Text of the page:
The EU reform of ETS (Emission Trading System), approved by the Parliament on February 6, 2018, could help reducing emissions. The formal vote of the European Union Council will give the final green light to this reform. This measure amends Directive 2003/87/EU, and strengthen the ETS system efficiency in order to reach the target of a 40% reduction of greenhouse gases by 2030. 

However, the 2016 Eurostat data on primary energy consumption in the EU published on February 5, 2018 have come as a cold shower. The target of a 20% reduction in energy consumption by 2020 is not going to be met: the EU exceeds it by 4%.

Therefore it’s good news that the work on the package “Clean Energy for All Europeans,” presented by the Commission on November 30, 2016, is progressing. Between December 2017 and January 2018 both the Parliament and the Council stated their positions on the proposals for directives on the energy market, renewable energy and energy efficiency, opening the way to the negotiation of a shared text. An agreement was already reached on January 31, 2018, on the proposal for a directive on energy efficiency in the building industry, and now the only step missing is the formal vote of the Parliament and the EU Council. 

In the meantime there’s good news for companies working in circular economy. In mid December both Commission, Parliament and EU Council have reached an agreement on the “circular economy package” (the proposals for directives on waste, packaging, landfills, electronic waste, batteries, end-of-life vehicles). The proposal, voted by the EU Environmental Committee on February 28, 2018, will be voted in the Plenary by mid April 2018 and in the EU Council probably by June 2018 (we will talk further about it when the new rules will be in place). 

The change of perspective deriving from the new rules is clear: the emphasis is on prevention of waste production, to reduce drastically landfilling or incineration. According to the Eurostat data referring to 2016 published on January 22, 2018, the EU rate of landfilling is of 24% (in 1995 it was 64%), whilst in the same period of time there was a 105% increase in incineration.

After reaching the “circular economy package” goal, on January 16, 2018 the EU Commission introduced the European Strategy for Plastics in a Circular Economy, whose aim is encouraging innovation, impacting the way products are designed, constructed, used and recycled in the EU. The goal to be reached before 2013 is the recyclability of any packaging on the market. In the meantime the Commission will introduce a directive on single use plastic, and a proposal to amend the packaging directive.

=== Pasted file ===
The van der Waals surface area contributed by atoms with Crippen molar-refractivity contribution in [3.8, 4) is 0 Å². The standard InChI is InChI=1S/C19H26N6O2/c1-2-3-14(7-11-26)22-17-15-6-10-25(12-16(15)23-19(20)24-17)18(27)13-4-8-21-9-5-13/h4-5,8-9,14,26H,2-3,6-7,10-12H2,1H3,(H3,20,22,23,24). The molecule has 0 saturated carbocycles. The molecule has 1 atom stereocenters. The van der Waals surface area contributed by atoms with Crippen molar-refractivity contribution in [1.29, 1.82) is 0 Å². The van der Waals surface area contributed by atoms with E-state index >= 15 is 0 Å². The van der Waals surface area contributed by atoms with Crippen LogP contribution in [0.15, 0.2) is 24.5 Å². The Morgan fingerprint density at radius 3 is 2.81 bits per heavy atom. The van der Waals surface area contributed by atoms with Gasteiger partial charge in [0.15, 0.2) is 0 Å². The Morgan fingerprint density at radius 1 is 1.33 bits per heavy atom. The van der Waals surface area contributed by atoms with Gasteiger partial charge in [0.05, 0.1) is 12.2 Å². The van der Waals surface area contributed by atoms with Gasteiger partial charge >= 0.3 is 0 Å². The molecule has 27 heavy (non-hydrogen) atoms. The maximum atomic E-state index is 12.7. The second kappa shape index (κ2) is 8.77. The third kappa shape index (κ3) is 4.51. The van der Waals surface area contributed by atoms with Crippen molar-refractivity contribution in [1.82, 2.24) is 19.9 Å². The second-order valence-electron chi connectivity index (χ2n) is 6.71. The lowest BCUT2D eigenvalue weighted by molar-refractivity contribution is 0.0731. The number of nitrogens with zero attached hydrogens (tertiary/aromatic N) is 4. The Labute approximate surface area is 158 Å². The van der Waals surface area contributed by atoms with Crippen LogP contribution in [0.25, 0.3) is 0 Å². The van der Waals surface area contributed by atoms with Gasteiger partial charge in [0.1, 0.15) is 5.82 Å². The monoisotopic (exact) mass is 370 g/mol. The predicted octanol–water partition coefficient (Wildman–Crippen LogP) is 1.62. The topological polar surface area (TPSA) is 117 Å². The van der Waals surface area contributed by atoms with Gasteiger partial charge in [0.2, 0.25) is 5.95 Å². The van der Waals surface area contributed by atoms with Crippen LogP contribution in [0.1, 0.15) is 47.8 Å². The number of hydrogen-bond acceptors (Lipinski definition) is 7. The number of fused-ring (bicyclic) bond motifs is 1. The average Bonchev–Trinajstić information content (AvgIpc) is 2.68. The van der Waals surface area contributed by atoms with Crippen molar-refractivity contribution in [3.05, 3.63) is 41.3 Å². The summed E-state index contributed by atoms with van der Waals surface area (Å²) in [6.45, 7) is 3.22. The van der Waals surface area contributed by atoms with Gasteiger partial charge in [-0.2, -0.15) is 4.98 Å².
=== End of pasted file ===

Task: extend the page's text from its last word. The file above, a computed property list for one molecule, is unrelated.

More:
On the same day the Commission presented its Report on oxo-degradable plastic. The conclusions of the report are quite clear: since there’s no evidence that this kind of plastic is not harmful for the environment, the Commission will ensure legislative proposals to restrict its use.

On the matter of plastic, with Regulation (EU) No 2018/79 the Commission has increased the number of chemical substances that can be part of the plastic materials coming into direct contact with food.

The EU Regulation 2018/2103, that will apply from September 6, 2018, places further restrictions on the use of “bisphenol A,” as a substance contained in plastic materials coming into contact with food. 

From January 31, 2010, octamethylcyclo-tetrasiloxane (D4) and decamethylcyclo-pentasiloxane (D5) will be forbidden in cosmetics products due to the REACH regulation 1907/2006 on the registration and authorisation of chemicals. We remind that May 31, 2018 is the deadline for the registration of all companies that produce or import one or more substances subject to the so-called transitional period in quantities between 1 and 100 tonnes per year, and have pre-registered these substances before December 2008. 

Lastly, two information concerning certifications. With Regulation (EU) no. 2018/59 the criteria in force to obtain the EU Ecolabel for televisions have been extended to December 2019, whilst with decision 2017/2286/EU the Commission has acknowledged the Norwegian System Eco-Lighthouse to be “equivalent” to the Eco-Management and Audit scheme EMAS. 


In cooperation with the Magazine Rifiuti – Bollettino di informazione normativa (“Waste – Bulletin of regulatory information”) and Osservatorio di normativa ambientale (“Environmental law observatory”) on

“Final Report by the High-Level Expert Group on Sustainable Finance”,

“Report on the impact of the use of oxo-degradable plastic including oxo-degradable plastic carrier bags, on the environment”,